Northwest Austin commercial submarket has unique hurdles

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Editor’s note: This is the second story in a two-part series examining the commercial property landscape in western Travis County. The first story focused on the southwest submarket, and this story focuses on the northwest submarket.

It was a move that created a seismic uptick in the vacancy rate of an entire commercial submarket in the Greater Austin area: In 2017, 3M Co. sold its 1.3 million-square-foot center in the Four Points area to real estate investment firm World Class Capital Group.

It was just one building in the northwest commercial submarket of the Greater Austin area, but on paper that closing created a more than six-point swing in the area’s office property vacancy rate, bringing it from 9.58% in 2018 to 15.96% in 2019. Projections through 2023 show the vacancy rate for the northwest submarket dropping slightly through 2023, but not coming close dipping below 10% any time soon.

Sam Tenenbaum, director of analytics for the CoStar Group, a commercial real estate data company that provided that data, said because it was just one building, that upswing can be deceiving.

“You could make a convincing argument that that the roughly 1.2 [million] or 1.3 million square feet that building represents is just one building, so you could exclude it [from the data], but the problem with that is if you exclude it today, you have to exclude it back over history, so it really kind of messes with the stats,” Tenenbaum said.

But some commercial real estate developers and brokers operating in the northwest submarket maintain there are many aspects of the area that make commercial land acquisition and development difficult, underscoring why the vacancy of one big building could create such a significant data jump.

The value of the land

According to area commercial property owners, the northwest Travis County area has many attractive facets to lure potential investors. It is geographically dynamic, with several trail systems and nature preserves, and compared with areas such as downtown Austin, land is much more affordable.

But those aspects can also present difficulties for developers and owners, according to Joe Simmons, senior vice president of Aquila, a commercial real estate firm active in the Austin area.

Simmons said a number of factors contribute to difficulties purchasing land in the northwest submarket of the Austin area, especially along RM 620 between Hwy. 71 and US 183, as well as other arteries near RM 620, including RM 2222.

For one thing, there are some fairly restrictive watersheds running along the area, including the Bull Creek Watershed and the Lake Travis Watershed, Simmons said.

“Pursuant to those watersheds, the amount of impervious cover you can put on properties in that area, which means the amount of hardscape and the amount of building you can put on a site, is fairly restrictive,” he said. “That makes it difficult to do tremendously dense projects because you have to purchase enough land so that you can have the appropriate ratio of pervious to impervious cover.”

Coupled with strict impervious cover restrictions caused by the area’s geography, other environmental issues come into play, especially along RM 620, according to Simmons, who said the fact no land can be developed in the Balcones Canyonland Preserve, which occupies a substantial swath of western Travis County, makes available land even more attractive for commercial developers.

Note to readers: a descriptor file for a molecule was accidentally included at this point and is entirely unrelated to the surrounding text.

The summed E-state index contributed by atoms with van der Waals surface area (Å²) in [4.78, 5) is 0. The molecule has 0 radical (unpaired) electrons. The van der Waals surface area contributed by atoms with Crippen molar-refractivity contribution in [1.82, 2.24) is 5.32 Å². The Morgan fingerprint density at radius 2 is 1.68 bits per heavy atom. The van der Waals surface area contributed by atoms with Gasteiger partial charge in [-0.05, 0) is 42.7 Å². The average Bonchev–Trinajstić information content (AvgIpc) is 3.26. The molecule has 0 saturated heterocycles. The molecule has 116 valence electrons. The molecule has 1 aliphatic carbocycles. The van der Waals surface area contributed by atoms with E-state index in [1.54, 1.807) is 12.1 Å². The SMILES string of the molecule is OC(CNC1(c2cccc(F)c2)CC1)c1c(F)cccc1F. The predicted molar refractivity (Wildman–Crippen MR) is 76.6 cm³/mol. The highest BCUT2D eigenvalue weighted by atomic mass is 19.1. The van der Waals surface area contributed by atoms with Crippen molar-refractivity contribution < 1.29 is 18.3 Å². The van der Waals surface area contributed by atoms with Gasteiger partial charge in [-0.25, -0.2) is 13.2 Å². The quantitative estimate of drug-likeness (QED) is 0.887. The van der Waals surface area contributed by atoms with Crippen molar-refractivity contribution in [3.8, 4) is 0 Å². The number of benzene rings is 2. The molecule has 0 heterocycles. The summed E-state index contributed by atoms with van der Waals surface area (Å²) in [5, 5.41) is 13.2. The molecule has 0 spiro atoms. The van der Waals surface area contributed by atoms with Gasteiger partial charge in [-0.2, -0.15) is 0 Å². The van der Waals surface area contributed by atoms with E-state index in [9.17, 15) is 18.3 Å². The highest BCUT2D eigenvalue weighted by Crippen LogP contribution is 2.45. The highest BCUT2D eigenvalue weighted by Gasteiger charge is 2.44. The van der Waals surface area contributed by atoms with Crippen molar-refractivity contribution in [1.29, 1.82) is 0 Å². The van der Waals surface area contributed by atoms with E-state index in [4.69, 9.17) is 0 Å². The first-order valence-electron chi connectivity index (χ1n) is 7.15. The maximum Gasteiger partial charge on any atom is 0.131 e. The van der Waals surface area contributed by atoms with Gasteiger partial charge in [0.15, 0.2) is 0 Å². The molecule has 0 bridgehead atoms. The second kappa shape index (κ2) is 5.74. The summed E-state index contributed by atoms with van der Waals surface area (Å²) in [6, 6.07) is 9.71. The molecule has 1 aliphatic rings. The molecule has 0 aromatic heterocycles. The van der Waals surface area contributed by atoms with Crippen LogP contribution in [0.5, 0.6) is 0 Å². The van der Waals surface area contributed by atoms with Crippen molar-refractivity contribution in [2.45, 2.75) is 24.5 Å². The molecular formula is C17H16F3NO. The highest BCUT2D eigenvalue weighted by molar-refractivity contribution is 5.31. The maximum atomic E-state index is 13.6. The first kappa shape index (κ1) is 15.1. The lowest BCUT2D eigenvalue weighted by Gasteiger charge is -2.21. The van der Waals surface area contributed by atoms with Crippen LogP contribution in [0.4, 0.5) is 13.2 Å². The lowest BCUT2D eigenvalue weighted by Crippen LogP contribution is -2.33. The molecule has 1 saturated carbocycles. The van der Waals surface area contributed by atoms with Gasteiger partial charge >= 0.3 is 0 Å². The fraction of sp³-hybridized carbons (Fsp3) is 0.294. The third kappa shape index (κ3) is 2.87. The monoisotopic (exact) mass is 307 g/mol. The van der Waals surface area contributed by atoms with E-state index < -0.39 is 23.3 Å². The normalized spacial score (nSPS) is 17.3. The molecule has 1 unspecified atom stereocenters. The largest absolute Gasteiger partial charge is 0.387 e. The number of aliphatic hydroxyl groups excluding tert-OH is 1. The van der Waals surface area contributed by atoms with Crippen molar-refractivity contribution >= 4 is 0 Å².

Simmons, who also works with PacVentures Inc., a commercial real estate investment firm based in California, said he helped broker a recent deal to convert a former Walmart store on RM 620 into an office property called the Preserve at 620.

Due to all of the hurdles in place pertaining to establishing profitable commercial property in the northwest submarket, Simmons said the conversion of the former Walmart into the Preserve at 620 was a fortuitous scenario.

“As far as restrictions dealing with the watershed, it means you have to purchase a certain amount of tract to get a certain amount of square footage,” he said. “And what was attractive about Walmart was all the permitting and building was already there, so we didn’t have to go through all of that headache. There are very few, if any, large tracts that enable you to have a large square footage project, at least not anymore.”

Those restrictions can also contribute to increased land valuations, according to Simmons, who said while land in the northwest submarket is not nearly as expensive as commercial property in the downtown Austin area, the fact that much less square footage can be placed on the land due to impervious cover restrictions means much more land has to be purchased.

Factors affecting valuation

Jim “Jimbo” Cotton is a real estate broker and developer in the Austin area. Cotton said he helped broker the deal that brought the H-E-B to Lakeway on RM 620, and he has also been a key player in deals in the Lakeline area in Northwest Austin.

Cotton said right now he owns about 45 commercial properties throughout Austin, and the northwest submarket, at least from his perspective, is a healthy one for developers. One property he does not own but mentioned as an example is the Center at Four Points, which is under construction and should have a substantial percentage of its tenants moved in by summer.